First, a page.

Wednesday 9th June 2004

Bukka Rennie
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Quick draw (And ‘Mammy, bring ah sheet’)

There is this building hysteria about crime. Everyone, from school babes to grandparents and great-grands, tout bagai, are being sensitised to the burning issue of the rate of crime and crime in this context is confined to the daily murders in certain hot spots along the East-West corridor and the constant fear of kidnapping for ransom with which business people are now forced to live.

These are indeed troubling and dangerous times and it is for precisely this reason that one ought to be very circumspect of how one proceeds to vent the issues and address the matter.

History has taught us that hysteria only makes matters worse and the results of hysteria on a national scale can be more horrifying than the burning issue that people originally sought to solve. Citizens of T&T need to be warned of the road upon which we have embarked.

Marching up and down the country insisting that crime be stopped forthwith can only be the action of semi-idiots who fail to comprehend that dealing with crime is a holistic process that has to do with how society is organised and how citizens are nurtured from cradle to grave.

Moreover, what these semi-idiots do not recognise is that such a short-sighted, mechanistic demand on the powers-that-be can promulgate nothing short of total lock-downs and heavy-handed policing that will serve to curtail much of the freedoms and democratic rights for which we have fought over the years and about which we are so proud.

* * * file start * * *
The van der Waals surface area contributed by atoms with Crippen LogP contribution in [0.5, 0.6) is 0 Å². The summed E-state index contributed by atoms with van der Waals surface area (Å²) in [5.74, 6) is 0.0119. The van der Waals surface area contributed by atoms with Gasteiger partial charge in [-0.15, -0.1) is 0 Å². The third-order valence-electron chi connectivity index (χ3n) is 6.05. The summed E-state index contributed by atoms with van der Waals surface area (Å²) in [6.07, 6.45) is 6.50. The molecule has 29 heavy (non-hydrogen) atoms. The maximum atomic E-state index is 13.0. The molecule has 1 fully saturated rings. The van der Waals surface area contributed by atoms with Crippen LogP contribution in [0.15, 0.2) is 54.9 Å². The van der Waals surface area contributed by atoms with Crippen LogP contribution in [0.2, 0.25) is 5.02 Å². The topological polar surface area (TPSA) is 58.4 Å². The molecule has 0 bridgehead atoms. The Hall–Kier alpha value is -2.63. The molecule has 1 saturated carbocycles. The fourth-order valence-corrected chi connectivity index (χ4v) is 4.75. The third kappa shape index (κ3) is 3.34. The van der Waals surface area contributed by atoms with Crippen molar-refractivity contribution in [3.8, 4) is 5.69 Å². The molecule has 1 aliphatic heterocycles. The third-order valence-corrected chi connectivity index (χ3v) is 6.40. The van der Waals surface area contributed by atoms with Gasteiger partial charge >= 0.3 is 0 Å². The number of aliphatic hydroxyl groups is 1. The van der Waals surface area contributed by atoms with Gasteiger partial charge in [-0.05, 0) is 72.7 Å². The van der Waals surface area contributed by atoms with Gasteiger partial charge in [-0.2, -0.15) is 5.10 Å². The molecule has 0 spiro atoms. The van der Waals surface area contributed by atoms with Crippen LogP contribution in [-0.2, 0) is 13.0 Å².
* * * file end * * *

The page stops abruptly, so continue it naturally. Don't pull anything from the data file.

Our opposition MPs, dejected by their loss of office, have proven by and far to be the leading lights, but certainly not the only ones, generating this kind of hysteria as they seek to politicise the crime issue as a platform around which to rally supporters, as well as gain recognition from the percentage of citizens who remain neutral in relation to the two opposing camps.

The Fyzabad MP, Chandresh Sharma, it is reported, made the claim that “rape, kidnapping and murder were being done by agents of the PNM,” or that there is “state-sponsored discrimination, murder and kidnapping.” And one is left to wonder who in T&T genuinely believes that.

The credibility of such statements is not important to Mr Sharma and his colleagues, what is crucial to them is that distrust and suspicion are sufficiently planted, that the political divide is widened and may bring them the success of putting “100,000 marchers against crime” on the streets of Central Trinidad calling in unison on the present government to resign if it cannot deal with the crime issue immediately.

Likewise is the statement from the illustrious Leader of the Opposition that the present government cannot deal with crime because members of the government are using the diplomatic pouches of the state to transport drugs and that the surveillance equipment brought in for use by the protective forces is being kept at Prime Minister Manning’s home and is being used “to spy on the UNC.”

Comic-book characteristics, we dare say, but it works for him because people listen and one wonders how anyone could take such tomfoolery seriously. When hysteria is the order of the day, there is no room for intelligent reasoning.